Shelf life: 4 to 6 months, depending on the cabbage variety. Red cabbage keeps longer than green; later crops will last longer than the early crops.

Storage: Leave at least 3 inches of space between the individually wrapped heads if storing on the lower shelves in the cellar; repot and set on cellar floor; or, hang by the roots.

Other considerations: Consider using separate storage for cabbage to avoid odors.


Leeks

Temperature: Cold, 33°F to 40°F (0.5°C to 4.5°C)

Humidity: Moist, 80% – 90%

Shelf life: 2 to 3 months

Storage: Store on bottom shelves.

Other considerations: Harvest only after the first frost; can be left in the garden and covered with 1 to 2 feet of mulch; or, can be dug up and repotted; and can be stored upright in a bucket of damp soil or sand and harvested as needed.


Onions and garlic

Temperature: Cool, 40°F to 50°F (4.5°C to 10°C)

Humidity: Dry, 60% to 70%

Shelf life: 4 to 6 months

Storage: Store on top shelves of cellar.

Other considerations: Cure in a dry, well-ventilated environment for 10 to 14 days until skins are papery and roots are dry; cut off tops and store in ventilated containers such as mesh nets because dry and ventilated conditions are essential.


Pumpkins and squash

Temperature: Cool, 40°F to 50°F (4.5°C to 10°C)

Humidity: Dry, 60% to 70%

Shelf life: 5 to 6 months

Storage: Store on top shelves or any cool, dark storage area.

Other considerations: Harvest before frost, keep 1 to 2 inches of stem intact and cure pumpkins at 80 to 85 degrees Fahrenheit for about 10 days before storing in the root cellar. Acorn squash does not need to be cured. Wash winter squash and pumpkins in a 1 cup of bleach to 1 gallon of water solution and rinse well to remove any fungi or bacteria before storage.


Tomatoes

Temperature: Cool, 40°F to 50°F (4.5°C to 10°C)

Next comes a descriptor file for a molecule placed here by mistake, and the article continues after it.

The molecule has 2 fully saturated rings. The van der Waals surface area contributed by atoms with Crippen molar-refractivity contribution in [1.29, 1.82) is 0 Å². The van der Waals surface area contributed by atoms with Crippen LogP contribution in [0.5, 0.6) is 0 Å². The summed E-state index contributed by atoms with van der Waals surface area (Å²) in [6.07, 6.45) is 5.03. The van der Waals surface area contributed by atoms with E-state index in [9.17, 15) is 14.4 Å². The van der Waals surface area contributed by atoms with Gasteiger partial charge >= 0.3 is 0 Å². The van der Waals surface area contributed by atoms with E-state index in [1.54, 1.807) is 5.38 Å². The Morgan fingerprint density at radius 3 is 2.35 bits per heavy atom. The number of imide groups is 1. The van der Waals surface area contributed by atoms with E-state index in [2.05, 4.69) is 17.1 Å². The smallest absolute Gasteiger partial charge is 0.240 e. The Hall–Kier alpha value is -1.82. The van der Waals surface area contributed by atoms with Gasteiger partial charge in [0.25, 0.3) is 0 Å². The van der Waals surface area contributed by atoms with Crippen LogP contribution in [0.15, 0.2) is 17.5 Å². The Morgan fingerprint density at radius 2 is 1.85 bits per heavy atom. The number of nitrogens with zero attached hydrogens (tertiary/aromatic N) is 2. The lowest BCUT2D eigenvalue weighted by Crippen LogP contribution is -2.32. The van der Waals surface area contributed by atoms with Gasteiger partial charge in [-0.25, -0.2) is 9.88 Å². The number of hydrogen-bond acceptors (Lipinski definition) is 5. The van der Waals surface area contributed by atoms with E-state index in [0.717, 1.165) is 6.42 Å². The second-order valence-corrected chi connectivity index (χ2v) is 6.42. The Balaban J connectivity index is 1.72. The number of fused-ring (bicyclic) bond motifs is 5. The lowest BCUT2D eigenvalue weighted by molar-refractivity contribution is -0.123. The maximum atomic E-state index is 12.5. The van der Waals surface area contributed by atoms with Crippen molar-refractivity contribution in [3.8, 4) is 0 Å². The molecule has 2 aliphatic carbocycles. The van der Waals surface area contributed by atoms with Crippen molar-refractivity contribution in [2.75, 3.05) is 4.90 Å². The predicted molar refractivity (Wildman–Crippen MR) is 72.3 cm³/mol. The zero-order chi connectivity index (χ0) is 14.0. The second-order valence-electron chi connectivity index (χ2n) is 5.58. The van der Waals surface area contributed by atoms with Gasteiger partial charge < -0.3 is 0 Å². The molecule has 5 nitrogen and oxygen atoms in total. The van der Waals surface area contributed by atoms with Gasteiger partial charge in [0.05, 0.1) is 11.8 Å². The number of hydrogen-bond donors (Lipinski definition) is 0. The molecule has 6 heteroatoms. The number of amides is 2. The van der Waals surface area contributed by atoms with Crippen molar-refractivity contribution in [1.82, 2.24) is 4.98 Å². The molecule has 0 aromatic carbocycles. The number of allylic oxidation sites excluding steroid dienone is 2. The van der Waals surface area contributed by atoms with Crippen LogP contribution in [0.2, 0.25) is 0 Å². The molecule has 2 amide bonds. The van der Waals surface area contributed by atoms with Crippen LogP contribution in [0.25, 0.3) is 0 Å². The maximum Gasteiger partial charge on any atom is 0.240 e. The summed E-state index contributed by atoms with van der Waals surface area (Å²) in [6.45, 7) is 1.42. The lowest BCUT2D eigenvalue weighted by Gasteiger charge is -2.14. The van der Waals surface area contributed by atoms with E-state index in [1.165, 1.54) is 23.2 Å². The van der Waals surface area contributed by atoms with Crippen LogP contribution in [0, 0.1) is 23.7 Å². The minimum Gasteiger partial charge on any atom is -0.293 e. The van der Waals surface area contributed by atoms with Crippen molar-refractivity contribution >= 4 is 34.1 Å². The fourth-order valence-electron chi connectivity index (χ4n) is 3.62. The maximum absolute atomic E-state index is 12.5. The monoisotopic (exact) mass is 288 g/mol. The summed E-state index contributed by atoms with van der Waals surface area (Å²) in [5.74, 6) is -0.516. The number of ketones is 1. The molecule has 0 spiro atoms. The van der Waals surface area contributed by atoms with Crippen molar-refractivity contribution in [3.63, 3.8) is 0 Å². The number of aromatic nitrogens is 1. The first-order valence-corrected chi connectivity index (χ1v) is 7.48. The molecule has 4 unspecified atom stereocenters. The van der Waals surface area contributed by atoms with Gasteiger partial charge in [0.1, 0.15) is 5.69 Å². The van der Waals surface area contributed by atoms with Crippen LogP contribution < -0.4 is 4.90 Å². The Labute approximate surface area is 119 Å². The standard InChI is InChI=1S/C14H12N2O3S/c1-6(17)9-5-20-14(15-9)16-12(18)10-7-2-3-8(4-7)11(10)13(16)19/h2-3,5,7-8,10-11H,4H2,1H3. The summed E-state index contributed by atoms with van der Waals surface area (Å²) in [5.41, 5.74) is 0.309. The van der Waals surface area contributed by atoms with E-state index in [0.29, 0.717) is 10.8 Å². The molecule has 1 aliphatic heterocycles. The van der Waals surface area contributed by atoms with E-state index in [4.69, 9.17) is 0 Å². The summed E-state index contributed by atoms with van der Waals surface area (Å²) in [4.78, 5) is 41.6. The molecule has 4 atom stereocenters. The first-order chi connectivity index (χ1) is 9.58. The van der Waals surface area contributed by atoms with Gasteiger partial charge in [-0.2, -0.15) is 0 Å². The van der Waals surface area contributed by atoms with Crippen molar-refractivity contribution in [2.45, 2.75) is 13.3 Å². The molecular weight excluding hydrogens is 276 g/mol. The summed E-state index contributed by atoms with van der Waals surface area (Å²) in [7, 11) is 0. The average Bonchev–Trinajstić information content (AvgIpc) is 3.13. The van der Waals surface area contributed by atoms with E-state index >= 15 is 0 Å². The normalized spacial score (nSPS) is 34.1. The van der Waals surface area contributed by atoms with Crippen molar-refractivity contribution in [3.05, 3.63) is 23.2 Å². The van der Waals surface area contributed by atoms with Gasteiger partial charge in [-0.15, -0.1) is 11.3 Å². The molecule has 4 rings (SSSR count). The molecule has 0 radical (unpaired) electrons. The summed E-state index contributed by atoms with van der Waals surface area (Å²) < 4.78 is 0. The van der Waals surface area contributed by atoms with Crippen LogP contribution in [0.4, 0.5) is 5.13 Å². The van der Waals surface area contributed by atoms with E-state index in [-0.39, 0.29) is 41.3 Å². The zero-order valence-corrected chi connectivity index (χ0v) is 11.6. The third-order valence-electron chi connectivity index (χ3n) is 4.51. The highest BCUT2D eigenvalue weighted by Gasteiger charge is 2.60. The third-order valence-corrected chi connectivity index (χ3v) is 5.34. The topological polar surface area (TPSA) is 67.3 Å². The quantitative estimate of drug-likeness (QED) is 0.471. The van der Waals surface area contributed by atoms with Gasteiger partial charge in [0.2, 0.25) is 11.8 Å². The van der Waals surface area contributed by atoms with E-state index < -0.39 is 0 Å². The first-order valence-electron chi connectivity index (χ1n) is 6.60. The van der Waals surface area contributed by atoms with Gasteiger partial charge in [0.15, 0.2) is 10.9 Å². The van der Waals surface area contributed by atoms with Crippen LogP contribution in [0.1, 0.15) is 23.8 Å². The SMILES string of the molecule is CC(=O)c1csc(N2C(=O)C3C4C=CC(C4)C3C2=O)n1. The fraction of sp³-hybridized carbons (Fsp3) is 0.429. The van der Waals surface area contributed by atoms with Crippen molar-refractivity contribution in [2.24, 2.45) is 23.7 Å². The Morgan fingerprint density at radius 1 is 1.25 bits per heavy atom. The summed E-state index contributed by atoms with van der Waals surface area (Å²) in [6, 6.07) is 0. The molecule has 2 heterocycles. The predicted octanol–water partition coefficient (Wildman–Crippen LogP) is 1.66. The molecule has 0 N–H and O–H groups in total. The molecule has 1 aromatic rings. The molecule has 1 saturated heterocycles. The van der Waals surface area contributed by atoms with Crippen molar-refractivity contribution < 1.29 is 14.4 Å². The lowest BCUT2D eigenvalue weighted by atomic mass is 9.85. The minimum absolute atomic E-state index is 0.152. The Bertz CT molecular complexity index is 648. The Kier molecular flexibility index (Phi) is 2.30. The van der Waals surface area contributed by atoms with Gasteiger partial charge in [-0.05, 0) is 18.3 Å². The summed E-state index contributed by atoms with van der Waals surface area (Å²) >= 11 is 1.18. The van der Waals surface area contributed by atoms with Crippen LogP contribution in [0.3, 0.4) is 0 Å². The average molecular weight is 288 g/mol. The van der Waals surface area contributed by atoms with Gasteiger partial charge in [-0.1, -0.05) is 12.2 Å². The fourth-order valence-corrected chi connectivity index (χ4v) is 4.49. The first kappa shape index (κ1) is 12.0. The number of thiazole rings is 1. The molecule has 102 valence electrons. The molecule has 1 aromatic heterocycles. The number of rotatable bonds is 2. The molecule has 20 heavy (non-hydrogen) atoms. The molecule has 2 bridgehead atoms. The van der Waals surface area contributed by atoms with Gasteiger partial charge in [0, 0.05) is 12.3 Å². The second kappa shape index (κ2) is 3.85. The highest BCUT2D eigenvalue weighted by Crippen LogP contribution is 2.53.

Humidity: Dry, 60% to 70%

Shelf life: 5-10 days ripe, 1-2 mo green, depending on the variety

Storage: Store on top shelves.

Other considerations: Some varieties are intended for winter storage and will keep much better than others. Tomatoes can be picked while still green and allowed to ripen in storage to prolong storage time, hang upside down from vine or wrap individually in newspaper. Keep temperatures no lower than 55 degrees Fahrenheit

Fruits

Apples

Temperature: Cold, 33°F to 40°F (0.5°C to 4.5°C)

Humidity: Moist, 80% to 90%

Shelf life: 4 to 6 months

Storage: Store on bottom shelves of a root cellar.

Other considerations: Varieties vary dramatically as far as storage times; newer varieties last longer than antique or heirloom varieties. Wrap apples individually in newspaper and store in boxes or wooden crates. Store only mature, unblemished fruit. Do not store apples with vegetables as the ethylene gas they emit will cause vegetables to sprout and rot.


Pears

Temperature: Cold, 33°F to 40°F (0.5°C to 4.5°C)

Humidity: Moist, 80% to 90%

Shelf life: 2-3 months

Storage: Store on bottom shelves of the root cellar.

Other considerations: Pears are very sensitive to temperature and are ideal at the lowest temperatures. Wrap them individually in newspaper or sealed bags and store them in wooden boxes lined with perforated plastic. They are best if used within 60 days. Pears should be stored away from vegetables because of the ethylene gas they emit.

Approximately 3 days before using pears, move them into a cool room to ripen. Since pears ripen from the inside out, test them for ripeness by squeezing gently at the top of the neck which yields slightly to gentle pressure when ripe. If the large part of the pear is soft, it is overripe and can be mushy.